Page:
By Angela Liu and Shirley Wu
Nearly one in six men in the United States develops prostate cancer. This sobering statistic has spurred tremendous advances in research over the years, such that prostate cancer is now one of the most treatable and survivable cancers. But there is still much we don’t know about prostate cancer and the factors leading to its development. These factors include non-genetic factors such as diet and lifestyle, but also include genetic factors — variants of DNA that differ between individuals and are associated with susceptibility to the disease.
With new ways of probing the human genome, our knowledge of the genetic factors contributing to risk for prostate cancer is growing. Researchers have identified dozens of genetic associations over the last five years related to prostate cancer. But is the current pace of research enough?
We would say no. Consider this: rates of prostate cancer in African American men are 1.5 to 3 times higher than for men with non-African ancestry, and African Americans have a two-fold higher mortality rate from the disease compared to European Americans. Non-genetic factors surely play a role in these differences, and chances are that genetic factors contribute, too. But nearly all of the genetic research in prostate cancer has been in populations of European descent. Our knowledge of prostate cancer genetics in African ancestry individuals specifically — a group especially affected by the disease — is progressing much too slowly.
The few studies in African Americans have mostly been unable to confirm genetic associations identified in European populations, suggesting that different genetic factors influence risk in these two groups. A large study published recently in PLoS Genetics showed systematically that genetic risk variants identified in Europeans are not representative for African Americans. Looking at more than 10,000 African American men, these researchers found that only half of the European risk variants were associated with prostate cancer in their study group. Even when the same region of the genome was associated with prostate cancer in both populations, the exact location or variant often differed.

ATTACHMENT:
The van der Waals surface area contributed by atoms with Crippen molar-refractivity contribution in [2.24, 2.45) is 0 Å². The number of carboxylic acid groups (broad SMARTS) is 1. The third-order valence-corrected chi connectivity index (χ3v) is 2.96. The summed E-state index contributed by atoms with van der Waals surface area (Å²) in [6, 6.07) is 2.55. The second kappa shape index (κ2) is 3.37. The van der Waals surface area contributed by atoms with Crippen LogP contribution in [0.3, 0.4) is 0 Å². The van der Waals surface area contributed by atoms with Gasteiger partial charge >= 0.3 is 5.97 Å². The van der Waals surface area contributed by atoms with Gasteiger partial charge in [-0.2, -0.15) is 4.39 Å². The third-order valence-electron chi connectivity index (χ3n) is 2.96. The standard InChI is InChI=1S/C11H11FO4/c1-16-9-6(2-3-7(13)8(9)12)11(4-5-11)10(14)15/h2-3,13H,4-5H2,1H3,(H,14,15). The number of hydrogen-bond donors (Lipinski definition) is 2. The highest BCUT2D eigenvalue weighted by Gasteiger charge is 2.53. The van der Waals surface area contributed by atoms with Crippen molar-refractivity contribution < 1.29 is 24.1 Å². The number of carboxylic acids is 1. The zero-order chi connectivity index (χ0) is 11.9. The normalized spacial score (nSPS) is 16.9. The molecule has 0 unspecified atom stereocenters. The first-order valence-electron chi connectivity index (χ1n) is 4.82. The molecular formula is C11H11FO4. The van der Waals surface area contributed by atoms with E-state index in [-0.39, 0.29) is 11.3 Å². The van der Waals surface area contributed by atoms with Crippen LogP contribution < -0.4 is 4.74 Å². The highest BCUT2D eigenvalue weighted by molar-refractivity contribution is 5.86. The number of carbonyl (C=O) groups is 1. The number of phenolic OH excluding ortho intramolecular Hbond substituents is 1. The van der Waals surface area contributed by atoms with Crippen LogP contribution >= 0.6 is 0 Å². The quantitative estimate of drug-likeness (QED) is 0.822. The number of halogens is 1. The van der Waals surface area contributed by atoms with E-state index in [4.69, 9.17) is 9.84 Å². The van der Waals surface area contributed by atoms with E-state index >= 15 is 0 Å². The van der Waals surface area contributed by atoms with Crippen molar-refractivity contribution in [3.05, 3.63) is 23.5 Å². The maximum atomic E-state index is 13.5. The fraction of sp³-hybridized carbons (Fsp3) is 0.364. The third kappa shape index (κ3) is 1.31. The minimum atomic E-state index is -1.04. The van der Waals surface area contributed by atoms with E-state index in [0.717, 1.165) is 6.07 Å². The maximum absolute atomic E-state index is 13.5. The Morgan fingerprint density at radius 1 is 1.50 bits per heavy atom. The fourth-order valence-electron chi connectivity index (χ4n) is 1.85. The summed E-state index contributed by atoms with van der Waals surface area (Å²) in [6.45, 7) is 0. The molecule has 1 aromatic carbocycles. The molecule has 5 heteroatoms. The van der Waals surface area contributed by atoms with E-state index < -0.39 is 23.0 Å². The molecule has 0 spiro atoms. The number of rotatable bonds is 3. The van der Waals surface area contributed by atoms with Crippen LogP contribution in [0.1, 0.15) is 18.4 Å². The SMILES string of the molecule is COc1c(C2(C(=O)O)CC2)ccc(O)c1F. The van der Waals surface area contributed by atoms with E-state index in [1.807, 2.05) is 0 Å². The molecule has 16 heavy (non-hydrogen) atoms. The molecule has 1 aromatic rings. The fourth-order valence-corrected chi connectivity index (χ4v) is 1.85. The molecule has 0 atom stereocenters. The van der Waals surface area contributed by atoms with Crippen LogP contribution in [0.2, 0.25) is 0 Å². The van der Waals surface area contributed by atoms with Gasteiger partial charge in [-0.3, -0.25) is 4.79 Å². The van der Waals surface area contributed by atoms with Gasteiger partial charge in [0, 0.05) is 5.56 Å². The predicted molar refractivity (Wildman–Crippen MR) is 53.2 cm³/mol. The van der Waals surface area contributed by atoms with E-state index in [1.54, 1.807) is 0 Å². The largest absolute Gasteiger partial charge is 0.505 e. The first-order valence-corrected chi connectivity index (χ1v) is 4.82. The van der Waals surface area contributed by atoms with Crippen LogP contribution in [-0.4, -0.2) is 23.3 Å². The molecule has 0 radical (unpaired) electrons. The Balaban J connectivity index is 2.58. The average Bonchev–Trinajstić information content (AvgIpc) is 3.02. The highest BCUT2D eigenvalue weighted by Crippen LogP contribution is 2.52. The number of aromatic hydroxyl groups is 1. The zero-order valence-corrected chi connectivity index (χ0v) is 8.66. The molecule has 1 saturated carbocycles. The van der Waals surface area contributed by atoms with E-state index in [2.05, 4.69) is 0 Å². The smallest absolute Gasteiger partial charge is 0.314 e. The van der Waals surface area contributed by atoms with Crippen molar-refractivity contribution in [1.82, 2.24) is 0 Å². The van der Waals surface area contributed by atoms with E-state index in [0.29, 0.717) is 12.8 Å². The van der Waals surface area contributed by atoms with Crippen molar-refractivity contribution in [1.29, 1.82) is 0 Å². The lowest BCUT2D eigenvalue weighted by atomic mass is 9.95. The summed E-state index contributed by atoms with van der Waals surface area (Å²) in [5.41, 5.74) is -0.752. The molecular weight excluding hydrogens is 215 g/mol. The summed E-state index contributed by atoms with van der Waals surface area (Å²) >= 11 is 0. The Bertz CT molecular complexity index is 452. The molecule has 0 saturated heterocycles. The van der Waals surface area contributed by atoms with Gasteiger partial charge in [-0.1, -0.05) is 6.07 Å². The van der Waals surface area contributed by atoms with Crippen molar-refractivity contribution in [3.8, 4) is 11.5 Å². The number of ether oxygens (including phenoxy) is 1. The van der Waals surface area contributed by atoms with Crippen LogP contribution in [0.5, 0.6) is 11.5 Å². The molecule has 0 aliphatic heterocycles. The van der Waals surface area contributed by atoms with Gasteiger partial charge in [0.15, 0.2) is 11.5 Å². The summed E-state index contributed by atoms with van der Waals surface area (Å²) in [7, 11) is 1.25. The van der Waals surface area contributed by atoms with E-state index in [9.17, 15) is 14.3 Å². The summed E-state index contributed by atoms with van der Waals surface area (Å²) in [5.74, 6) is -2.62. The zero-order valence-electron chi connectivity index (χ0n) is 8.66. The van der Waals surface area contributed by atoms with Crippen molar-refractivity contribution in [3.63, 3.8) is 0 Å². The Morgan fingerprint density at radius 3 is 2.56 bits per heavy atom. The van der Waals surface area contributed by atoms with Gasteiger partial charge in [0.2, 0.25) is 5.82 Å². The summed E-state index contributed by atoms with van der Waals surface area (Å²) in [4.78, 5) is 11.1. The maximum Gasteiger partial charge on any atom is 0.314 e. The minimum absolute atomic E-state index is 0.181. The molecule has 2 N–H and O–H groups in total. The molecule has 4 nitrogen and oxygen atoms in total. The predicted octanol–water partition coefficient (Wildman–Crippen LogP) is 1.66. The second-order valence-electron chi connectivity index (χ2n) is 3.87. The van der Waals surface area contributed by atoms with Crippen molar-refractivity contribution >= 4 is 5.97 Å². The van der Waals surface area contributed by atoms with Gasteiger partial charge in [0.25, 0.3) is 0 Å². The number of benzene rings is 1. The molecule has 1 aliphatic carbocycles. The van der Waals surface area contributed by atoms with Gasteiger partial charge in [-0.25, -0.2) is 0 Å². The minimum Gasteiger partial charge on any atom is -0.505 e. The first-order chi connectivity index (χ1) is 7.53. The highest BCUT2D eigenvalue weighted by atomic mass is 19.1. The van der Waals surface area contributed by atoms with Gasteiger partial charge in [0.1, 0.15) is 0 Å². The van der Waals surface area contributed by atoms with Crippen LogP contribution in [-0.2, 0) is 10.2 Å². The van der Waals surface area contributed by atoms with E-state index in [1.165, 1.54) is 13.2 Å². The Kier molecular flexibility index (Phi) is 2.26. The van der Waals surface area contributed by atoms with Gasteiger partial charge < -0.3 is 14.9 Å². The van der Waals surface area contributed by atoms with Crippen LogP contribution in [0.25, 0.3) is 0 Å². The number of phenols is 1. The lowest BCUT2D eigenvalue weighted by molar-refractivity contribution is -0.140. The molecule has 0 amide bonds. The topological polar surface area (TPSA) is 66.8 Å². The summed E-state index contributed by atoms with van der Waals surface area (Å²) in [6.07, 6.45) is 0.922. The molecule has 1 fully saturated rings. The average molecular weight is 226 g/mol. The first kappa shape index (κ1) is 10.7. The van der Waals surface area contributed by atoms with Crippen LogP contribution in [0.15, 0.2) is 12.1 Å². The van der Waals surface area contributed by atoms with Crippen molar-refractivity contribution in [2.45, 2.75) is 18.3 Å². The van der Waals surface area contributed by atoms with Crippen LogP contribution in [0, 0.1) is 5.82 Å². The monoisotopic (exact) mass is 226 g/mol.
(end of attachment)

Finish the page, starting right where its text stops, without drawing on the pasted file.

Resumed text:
As the PLoS study illustrates, findings from one population can’t simply be applied to other populations, emphasizing the need for more research in different populations. A recent study published in Nature Genetics, identifying a new risk variant associated with prostate cancer in African Americans, is an important step in the right direction, but even more studies are needed. The especially high rate of prostate cancer in African American men illustrates how crucial it is to deepen our understanding of prostate cancer specifically in African Americans. And changing research generally to focus on more diverse groups has the potential to improve how we treat and prevent disease in all populations.
At 23andMe, we recognize that some of the biggest impacts in healthcare will come from changing how research is done. We recognize areas where traditional research models are failing and are committed to engaging patients, scientists, and the every day consumer to make a difference. 23andMe’s innovative research platform has already transformed research in Parkinson’s disease, and it can do the same to accelerate research in diverse populations. Keep on the lookout for upcoming projects from 23andMe that focus research where it is needed most!